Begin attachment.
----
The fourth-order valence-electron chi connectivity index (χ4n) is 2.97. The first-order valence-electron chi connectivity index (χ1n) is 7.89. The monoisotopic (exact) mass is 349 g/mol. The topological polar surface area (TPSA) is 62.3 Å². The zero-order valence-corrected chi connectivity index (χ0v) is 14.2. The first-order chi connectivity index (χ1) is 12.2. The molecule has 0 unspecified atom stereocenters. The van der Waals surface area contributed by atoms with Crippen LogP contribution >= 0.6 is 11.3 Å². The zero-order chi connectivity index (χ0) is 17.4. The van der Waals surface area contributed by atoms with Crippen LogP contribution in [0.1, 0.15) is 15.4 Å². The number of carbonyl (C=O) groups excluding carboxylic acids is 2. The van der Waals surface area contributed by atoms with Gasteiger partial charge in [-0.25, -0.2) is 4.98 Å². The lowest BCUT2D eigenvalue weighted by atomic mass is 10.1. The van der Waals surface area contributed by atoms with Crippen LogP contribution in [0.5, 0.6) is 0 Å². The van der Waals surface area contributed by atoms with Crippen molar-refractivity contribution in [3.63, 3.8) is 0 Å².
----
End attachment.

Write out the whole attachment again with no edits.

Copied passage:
The fourth-order valence-electron chi connectivity index (χ4n) is 2.97. The first-order valence-electron chi connectivity index (χ1n) is 7.89. The monoisotopic (exact) mass is 349 g/mol. The topological polar surface area (TPSA) is 62.3 Å². The zero-order valence-corrected chi connectivity index (χ0v) is 14.2. The first-order chi connectivity index (χ1) is 12.2. The molecule has 0 unspecified atom stereocenters. The van der Waals surface area contributed by atoms with Crippen LogP contribution >= 0.6 is 11.3 Å². The zero-order chi connectivity index (χ0) is 17.4. The van der Waals surface area contributed by atoms with Crippen LogP contribution in [0.1, 0.15) is 15.4 Å². The number of carbonyl (C=O) groups excluding carboxylic acids is 2. The van der Waals surface area contributed by atoms with Gasteiger partial charge in [-0.25, -0.2) is 4.98 Å². The lowest BCUT2D eigenvalue weighted by atomic mass is 10.1. The van der Waals surface area contributed by atoms with Crippen LogP contribution in [0.5, 0.6) is 0 Å². The van der Waals surface area contributed by atoms with Crippen molar-refractivity contribution in [3.63, 3.8) is 0 Å².